consciously chosen the stay-at-home mom position.

The sadness came from the finality of a chapter closing in my life.
The sense of loss came from the knowledge that, as time passed, I would
no longer be known as the only Christian Counselor in that particular
city that worked with adolescent issues and eating disorders. People
would no longer know who I was and request my counseling services.
Instead, I would be well-known to only two people in a small world – my
husband and daughter in the small world of my home.

The triumph came in that I had once wondered if I would actually
choose full-time motherhood if ever I had a child, because once upon a
time I simply could not imagine giving up what I had worked so hard to

To realize that I was willing to give up years of sacrifice and
labor in order to give all I could to my husband and daughter was
nothing short of triumphant for me. It showed that my heart’s desires
had gone from inward, all about me and my wants, to outward, to others
and what was best for them.

The excitement came as I anticipated creating a future full of
precious family memories with my daughter and helping shape and nurture
her into a young woman who would later go out and impact her world.

Making a decision like this has affected many aspects of our lives as
a family. It means not having the money for Dunkin’ Donuts coffee, it
means buying clothes only when we absolutely need new ones, it means my
daughter may not have the latest toys that light up and make all sorts
of cool noises, and it sometimes means struggling to pay our bills on

It means vacationing closer to home, cutting back on what we do when
our anniversary rolls around, missing out on the latest movies that hit
theaters, and making birthdays and Christmases very simple affairs.

It means learning to shop and cook on a tight budget, extend the life
of leftovers, do the hard work of growing and putting up our own
vegetables, and taking the extra time to bake things like cookies and
bread instead of buying them prepared in the store.

It also means seeing all my daughter’s firsts; her first smile, her
first crawl, her first words, her first tooth, her first steps.

It means being the one to pick her up after each nap and being the
one she smiles up at and cuddles against as she finishes waking up.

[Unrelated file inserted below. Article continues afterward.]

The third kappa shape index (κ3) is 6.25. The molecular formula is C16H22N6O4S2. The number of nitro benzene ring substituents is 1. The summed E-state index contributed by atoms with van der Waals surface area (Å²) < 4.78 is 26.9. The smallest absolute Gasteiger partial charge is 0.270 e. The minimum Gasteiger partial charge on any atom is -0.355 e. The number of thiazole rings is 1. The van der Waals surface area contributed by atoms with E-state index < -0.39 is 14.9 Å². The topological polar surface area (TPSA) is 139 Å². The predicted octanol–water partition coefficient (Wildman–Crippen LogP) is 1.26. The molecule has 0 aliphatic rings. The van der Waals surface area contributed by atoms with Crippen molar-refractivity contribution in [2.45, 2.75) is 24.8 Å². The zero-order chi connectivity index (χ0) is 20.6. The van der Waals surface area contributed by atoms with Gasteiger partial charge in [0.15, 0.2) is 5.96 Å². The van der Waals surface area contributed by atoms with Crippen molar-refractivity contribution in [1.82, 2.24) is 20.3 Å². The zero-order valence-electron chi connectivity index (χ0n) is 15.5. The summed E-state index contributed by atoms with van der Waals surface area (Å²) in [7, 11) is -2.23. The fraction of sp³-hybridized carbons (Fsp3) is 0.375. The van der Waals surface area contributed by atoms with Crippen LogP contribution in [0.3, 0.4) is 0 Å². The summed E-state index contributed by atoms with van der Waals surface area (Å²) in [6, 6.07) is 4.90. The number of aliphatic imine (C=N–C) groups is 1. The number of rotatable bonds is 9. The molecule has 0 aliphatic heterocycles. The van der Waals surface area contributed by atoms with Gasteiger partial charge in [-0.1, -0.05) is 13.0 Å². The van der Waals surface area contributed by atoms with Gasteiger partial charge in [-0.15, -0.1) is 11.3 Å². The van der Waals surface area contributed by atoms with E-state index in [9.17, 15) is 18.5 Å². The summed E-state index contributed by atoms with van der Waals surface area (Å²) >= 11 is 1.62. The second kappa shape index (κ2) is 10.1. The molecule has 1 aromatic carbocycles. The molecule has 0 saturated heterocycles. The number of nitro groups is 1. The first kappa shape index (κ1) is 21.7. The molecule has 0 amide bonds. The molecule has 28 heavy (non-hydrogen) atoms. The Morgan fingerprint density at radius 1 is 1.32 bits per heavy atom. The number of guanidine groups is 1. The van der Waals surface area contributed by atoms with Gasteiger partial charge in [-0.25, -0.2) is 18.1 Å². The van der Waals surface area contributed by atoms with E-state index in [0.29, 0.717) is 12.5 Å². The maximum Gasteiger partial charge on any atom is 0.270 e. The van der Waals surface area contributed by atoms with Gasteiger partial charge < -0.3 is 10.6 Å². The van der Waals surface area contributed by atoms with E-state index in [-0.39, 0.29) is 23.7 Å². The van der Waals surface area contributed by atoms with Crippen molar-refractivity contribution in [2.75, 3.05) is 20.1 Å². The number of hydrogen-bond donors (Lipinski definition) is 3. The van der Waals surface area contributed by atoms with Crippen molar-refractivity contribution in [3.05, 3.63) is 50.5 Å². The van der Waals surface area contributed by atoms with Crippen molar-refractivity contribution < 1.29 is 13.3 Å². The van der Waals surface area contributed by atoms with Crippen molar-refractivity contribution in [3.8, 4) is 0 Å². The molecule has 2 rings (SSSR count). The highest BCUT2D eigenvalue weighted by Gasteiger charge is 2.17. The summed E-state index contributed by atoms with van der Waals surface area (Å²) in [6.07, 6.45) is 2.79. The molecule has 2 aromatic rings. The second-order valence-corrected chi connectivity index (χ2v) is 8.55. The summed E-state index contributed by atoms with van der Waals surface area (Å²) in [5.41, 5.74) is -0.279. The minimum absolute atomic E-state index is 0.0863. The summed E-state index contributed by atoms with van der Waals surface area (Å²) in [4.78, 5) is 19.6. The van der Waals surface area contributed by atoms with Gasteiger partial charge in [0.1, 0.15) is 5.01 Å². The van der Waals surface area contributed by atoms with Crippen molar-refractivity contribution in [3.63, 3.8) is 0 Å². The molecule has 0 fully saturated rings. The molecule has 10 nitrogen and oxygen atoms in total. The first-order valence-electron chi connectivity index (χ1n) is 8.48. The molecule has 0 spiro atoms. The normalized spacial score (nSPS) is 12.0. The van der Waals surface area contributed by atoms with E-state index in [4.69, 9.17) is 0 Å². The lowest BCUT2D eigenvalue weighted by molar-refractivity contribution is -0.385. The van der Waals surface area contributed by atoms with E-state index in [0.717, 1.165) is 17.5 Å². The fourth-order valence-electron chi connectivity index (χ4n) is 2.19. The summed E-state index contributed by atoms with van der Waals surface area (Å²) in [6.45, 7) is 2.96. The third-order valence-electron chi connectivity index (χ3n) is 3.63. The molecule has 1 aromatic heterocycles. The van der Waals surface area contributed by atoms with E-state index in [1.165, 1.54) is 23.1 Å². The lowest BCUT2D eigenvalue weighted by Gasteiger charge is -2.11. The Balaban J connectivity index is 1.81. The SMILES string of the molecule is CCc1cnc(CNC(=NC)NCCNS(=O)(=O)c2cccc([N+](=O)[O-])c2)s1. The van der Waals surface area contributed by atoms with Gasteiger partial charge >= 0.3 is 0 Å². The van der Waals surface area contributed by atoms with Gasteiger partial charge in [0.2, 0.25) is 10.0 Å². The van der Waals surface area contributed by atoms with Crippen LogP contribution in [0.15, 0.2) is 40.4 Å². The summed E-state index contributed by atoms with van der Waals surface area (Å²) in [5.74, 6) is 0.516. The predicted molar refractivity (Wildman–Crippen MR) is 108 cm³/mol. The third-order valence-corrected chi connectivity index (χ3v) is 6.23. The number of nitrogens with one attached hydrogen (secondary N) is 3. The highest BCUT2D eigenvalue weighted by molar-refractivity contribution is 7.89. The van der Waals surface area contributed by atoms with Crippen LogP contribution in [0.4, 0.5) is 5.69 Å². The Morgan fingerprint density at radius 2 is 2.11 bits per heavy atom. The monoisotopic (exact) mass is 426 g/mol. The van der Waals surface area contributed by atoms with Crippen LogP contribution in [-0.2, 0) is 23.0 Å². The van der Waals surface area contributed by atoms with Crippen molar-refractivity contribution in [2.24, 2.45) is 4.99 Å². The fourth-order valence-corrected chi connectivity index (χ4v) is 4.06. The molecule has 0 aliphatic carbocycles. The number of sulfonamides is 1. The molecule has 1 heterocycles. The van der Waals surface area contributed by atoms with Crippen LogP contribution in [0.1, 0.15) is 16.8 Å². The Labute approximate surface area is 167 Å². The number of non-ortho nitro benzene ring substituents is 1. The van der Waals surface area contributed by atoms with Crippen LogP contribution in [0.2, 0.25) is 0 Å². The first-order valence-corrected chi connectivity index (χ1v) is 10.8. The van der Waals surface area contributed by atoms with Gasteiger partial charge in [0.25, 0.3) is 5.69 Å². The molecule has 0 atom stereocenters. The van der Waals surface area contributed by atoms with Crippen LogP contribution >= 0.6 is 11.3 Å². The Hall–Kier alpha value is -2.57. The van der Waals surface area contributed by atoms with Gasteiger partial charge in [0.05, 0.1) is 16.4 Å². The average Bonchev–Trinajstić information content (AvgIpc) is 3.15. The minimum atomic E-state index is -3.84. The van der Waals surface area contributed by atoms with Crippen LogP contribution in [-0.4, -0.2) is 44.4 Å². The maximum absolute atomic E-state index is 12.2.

It means being the one that she can run to when she is hurt or sad or scared.

It means sticky-armed hugs and crusty-mouthed kisses.

It means days of non-stop crying and temper tantrums where I long for meaningful, adult conversation.

It means days of delightful playtimes and amazing discoveries as I see the world through my daughter’s eyes.

It means days of horrendous poop explosions, when I just stare down
at her and myself, who are both covered in a huge mess and wonder what
the first step should be in cleaning it up – all while the potatoes on
the stove boil over and the hamburger threatens to burn.

It means being able to have a home cooked meal for my husband when he
walks through the door at night, hot and dirty after a day’s work as a
stone mason.

It means having the time to take his phone calls in the middle of the
day when he needs to vent about something on the job site instead of
saying, “Sorry hon! Can’t talk! I have a client walking in right now!”

It means being able to give my husband my all emotionally and
mentally at the end of the day, instead of being weighed down with work

A decision like this means a new role for me. It means assuming a brand new identity as a woman.

It is a new direction. It is a path I wasn’t planning on walking in
my 20’s as an ambitiously-minded career woman; a pathway that at one
time I would have felt was boring, stifling, without purpose, and even a
tad bit terrifying.

My heart no longer belongs to the world of high heels, high
visibility, high income, and influencing the lives of young men and
women as they walk through the door of my counseling office.

Instead, my heart now belongs to a world of jeans and stained
T-shirts, being known only to my husband and daughter, living with tight
finances, and influencing the life of my husband, daughter, and
[hopefully] the lives of all our future children.

I am a Stay at Home Mom!